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2018 Death Penalty report: Saudi Arabia’s False Promise

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With crown prince Mohammed bin Salman at the helm, 2018 was a deeply violent and barbaric year for Saudi Arabia, under his de facto leadership.
PhotoDeera Square is a public space located in front of the Religious Police building in Riyadh, Saudi Arabia, in which public executions (usually by beheading) take place. It is sometimes known as Justice Square and colloquially called Chop Chop Square. After Friday prayers, police and other officials clear the area to make way for the execution to take place. After the beheading of the condemned, the head is stitched to the body which is wrapped up and taken away for the final rites.
This year execution rates of 149 executions, shows an increase from the previous year of three executions, indicating that death penalty trends are soaring and there is no reversal of this trend in sight.
The execution rates between 2015-2018 are amongst the highest recorded in the Kingdom since the 1990s and coincide with the ascension of king Salman to the t…

Philippines: House poised to pass 'watered-down' death penalty bill

MANILA - The House of Representatives is poised to pass a watered-down version of the bill reimposing the death penalty.

The Supermajority will meet in a closed door caucus again on Monday to perfect the amendments to the bill which is now one step short of the vote on 2nd reading—-which is indicative of the vote on final reading.

The plenary adjourned last week after adopting the substitute bill during the period of amendments. 

The substitute bill reduced the crimes that will be punishable with death penalty to just 4 from the original 21--rape, treason, plunder and illegal drugs.

House Justice Committee Chair Rey Umali said he thinks they can no longer water down the bill.

"I don't know how much more we can water it down. It's already watered down, from 21 crimes down to 4," he said.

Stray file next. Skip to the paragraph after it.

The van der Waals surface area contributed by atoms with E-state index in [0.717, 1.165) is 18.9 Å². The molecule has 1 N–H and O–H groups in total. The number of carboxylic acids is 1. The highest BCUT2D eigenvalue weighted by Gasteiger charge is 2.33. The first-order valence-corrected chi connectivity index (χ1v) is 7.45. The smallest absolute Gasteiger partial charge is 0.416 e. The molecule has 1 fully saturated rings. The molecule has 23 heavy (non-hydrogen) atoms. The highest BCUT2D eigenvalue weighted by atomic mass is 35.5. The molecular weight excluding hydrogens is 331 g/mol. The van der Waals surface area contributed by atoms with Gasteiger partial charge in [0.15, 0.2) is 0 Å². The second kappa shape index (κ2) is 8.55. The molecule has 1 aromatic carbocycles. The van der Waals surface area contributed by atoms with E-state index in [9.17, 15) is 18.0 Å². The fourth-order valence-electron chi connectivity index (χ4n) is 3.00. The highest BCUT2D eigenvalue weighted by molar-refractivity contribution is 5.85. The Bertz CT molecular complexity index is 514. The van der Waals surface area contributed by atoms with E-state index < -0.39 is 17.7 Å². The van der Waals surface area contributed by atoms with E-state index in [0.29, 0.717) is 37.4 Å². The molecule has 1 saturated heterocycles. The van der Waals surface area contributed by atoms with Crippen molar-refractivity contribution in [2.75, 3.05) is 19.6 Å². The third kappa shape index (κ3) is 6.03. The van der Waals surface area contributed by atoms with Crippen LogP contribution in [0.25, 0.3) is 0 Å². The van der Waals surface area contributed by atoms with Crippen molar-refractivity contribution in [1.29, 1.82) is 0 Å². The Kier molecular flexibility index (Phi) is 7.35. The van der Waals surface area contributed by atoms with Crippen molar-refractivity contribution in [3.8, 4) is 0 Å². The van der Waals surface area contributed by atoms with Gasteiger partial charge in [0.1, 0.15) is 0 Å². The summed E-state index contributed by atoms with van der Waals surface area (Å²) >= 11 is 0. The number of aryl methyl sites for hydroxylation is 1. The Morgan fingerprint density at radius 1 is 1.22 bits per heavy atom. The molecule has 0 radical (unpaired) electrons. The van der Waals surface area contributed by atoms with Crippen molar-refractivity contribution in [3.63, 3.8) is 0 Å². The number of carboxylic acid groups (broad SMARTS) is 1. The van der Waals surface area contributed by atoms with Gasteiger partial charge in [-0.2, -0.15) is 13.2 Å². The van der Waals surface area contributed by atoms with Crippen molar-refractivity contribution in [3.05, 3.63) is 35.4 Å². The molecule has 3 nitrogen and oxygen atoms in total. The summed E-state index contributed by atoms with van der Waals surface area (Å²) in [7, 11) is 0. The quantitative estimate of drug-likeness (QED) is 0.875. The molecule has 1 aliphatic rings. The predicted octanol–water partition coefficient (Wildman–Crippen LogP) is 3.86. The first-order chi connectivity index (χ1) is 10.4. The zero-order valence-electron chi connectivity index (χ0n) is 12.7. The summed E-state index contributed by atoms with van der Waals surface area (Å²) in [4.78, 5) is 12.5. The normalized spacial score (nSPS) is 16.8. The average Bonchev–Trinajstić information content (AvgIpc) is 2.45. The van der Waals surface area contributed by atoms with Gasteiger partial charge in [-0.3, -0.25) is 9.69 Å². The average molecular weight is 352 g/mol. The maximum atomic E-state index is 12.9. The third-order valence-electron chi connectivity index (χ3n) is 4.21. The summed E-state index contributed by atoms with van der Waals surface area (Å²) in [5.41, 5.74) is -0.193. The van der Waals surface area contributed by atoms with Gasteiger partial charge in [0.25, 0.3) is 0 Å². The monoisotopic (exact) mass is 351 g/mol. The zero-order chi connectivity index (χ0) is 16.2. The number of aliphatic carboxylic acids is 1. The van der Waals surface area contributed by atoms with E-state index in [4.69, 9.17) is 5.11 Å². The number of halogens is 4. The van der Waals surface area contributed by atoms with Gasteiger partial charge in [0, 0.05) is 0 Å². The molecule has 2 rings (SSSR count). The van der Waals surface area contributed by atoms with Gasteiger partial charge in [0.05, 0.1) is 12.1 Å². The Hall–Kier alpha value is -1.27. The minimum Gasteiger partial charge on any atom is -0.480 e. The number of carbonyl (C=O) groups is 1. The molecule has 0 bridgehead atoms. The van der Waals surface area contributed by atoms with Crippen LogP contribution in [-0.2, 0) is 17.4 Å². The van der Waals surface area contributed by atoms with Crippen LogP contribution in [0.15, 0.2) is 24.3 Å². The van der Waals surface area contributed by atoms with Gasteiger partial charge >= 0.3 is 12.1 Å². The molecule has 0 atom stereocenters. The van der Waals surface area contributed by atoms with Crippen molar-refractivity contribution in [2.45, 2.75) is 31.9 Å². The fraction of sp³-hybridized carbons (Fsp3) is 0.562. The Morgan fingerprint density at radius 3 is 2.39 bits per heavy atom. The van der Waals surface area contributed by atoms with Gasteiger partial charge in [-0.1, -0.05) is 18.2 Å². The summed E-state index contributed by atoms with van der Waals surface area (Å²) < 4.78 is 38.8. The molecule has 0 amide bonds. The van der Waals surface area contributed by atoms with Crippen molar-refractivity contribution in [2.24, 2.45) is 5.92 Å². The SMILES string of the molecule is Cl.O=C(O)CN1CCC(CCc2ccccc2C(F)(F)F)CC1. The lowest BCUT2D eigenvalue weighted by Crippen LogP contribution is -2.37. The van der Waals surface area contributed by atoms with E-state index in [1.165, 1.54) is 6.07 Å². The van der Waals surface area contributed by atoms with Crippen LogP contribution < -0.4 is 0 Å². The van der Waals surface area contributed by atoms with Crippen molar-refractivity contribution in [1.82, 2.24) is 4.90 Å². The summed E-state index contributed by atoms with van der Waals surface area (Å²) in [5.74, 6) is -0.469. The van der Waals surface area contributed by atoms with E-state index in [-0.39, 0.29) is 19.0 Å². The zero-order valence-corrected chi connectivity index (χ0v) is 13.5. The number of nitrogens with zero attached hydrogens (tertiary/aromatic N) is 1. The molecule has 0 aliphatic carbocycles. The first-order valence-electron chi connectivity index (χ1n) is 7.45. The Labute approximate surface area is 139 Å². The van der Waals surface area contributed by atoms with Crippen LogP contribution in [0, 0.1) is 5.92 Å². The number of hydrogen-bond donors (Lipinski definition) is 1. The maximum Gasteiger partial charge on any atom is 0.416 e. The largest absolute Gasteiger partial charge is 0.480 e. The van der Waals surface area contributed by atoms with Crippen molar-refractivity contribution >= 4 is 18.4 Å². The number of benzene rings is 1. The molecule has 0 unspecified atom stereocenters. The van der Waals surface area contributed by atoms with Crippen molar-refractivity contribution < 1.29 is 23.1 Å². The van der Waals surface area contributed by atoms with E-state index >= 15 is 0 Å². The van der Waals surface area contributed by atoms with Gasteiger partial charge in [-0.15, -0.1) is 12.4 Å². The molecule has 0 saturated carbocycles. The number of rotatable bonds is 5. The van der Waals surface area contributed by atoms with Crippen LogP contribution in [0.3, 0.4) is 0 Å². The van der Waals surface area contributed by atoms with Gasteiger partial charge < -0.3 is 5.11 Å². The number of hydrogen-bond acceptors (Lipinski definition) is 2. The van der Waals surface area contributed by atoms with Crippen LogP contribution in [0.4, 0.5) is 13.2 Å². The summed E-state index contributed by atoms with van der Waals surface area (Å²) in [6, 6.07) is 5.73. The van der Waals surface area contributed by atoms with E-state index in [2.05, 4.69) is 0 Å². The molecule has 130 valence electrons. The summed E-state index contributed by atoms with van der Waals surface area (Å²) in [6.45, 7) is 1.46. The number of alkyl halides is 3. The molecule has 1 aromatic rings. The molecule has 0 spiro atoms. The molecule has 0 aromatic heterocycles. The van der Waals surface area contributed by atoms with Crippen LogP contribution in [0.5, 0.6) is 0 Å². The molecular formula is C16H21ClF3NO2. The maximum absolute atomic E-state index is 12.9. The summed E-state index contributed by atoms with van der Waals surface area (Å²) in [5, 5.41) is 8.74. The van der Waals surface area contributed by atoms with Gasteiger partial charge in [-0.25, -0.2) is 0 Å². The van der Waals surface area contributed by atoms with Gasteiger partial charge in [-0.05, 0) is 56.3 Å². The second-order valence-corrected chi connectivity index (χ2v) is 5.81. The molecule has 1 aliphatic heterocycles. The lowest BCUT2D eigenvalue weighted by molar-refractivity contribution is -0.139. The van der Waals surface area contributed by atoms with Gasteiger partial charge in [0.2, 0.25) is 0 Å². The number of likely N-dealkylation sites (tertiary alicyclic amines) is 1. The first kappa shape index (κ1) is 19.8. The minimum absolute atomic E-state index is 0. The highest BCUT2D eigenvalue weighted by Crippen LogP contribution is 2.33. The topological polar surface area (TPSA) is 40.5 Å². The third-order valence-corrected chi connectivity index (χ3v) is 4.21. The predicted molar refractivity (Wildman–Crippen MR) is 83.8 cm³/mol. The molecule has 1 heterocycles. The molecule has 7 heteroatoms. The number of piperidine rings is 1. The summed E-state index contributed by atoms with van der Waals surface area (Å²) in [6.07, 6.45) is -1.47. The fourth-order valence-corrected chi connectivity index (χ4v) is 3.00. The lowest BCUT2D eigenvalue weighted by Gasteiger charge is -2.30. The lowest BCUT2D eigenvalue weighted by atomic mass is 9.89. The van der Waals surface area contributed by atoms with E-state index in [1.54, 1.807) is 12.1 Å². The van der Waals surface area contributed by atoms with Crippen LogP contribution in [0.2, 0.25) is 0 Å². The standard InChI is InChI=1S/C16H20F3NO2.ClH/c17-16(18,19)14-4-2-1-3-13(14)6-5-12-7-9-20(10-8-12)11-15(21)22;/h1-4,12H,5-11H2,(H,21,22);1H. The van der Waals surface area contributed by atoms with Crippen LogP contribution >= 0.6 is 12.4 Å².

"We have agreed through the causes to reduce the crimes covered to 4 namely treason, plunder, rape and drugs and even within drugs binawasan pa natin yun possession is not covered," he added.

He admitted that the amendments of the bill made it more acceptable to lawmakers.

The Monday meeting will be a fine tuning of the gravity of provisions of the bill according to Umali, such as the specifics of the 4 crimes.

"We will just tweak the substitute bill to just make sure ma-cover yung the more grave crime doon sa final version namin but only will fall within the 4 crimes covered," he said.

Umali also raised the possibility of voting on the bill earlier than scheduled—which is on Tuesday.


'NO PRESSURE FROM CATHOLIC CHURCH'


Meanwhile, Rep. Estrelita Suansing and Deputy Speaker Gwen Garcia both maintained there is no Church pressure on them to vote against the bill.

"The answer is no. There is no movement from the Church convincing us [how] to vote," Suansing said.

"Our archbishop of the Diocese of Cebu, Archbishop Palms, has not made any move whatsoever. Perhaps they also know my position is for the death penalty. [I'm] supporting the same position my father had in [the] 8th and 9th congresses," Garcia added.

Source: ABS-CBN News, February 27, 2017

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